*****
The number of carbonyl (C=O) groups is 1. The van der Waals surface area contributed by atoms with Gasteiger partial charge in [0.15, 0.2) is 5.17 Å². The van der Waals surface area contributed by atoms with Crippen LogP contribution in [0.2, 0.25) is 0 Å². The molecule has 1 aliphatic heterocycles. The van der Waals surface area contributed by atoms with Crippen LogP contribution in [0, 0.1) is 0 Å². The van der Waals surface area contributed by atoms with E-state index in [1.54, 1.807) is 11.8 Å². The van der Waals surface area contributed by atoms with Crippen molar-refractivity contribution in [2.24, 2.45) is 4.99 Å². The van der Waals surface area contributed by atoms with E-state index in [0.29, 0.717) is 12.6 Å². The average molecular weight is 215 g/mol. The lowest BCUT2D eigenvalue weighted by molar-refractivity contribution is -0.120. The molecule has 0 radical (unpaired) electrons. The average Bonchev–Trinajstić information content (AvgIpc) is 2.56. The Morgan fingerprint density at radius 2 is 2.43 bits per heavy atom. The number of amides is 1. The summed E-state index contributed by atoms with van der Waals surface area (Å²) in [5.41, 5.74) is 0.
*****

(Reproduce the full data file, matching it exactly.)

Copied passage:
The number of carbonyl (C=O) groups is 1. The van der Waals surface area contributed by atoms with Gasteiger partial charge in [0.15, 0.2) is 5.17 Å². The van der Waals surface area contributed by atoms with Crippen LogP contribution in [0.2, 0.25) is 0 Å². The molecule has 1 aliphatic heterocycles. The van der Waals surface area contributed by atoms with Crippen LogP contribution in [0, 0.1) is 0 Å². The van der Waals surface area contributed by atoms with E-state index in [1.54, 1.807) is 11.8 Å². The van der Waals surface area contributed by atoms with Crippen molar-refractivity contribution in [2.24, 2.45) is 4.99 Å². The van der Waals surface area contributed by atoms with E-state index in [0.29, 0.717) is 12.6 Å². The average molecular weight is 215 g/mol. The lowest BCUT2D eigenvalue weighted by molar-refractivity contribution is -0.120. The molecule has 0 radical (unpaired) electrons. The average Bonchev–Trinajstić information content (AvgIpc) is 2.56. The Morgan fingerprint density at radius 2 is 2.43 bits per heavy atom. The number of amides is 1. The summed E-state index contributed by atoms with van der Waals surface area (Å²) in [5.41, 5.74) is 0.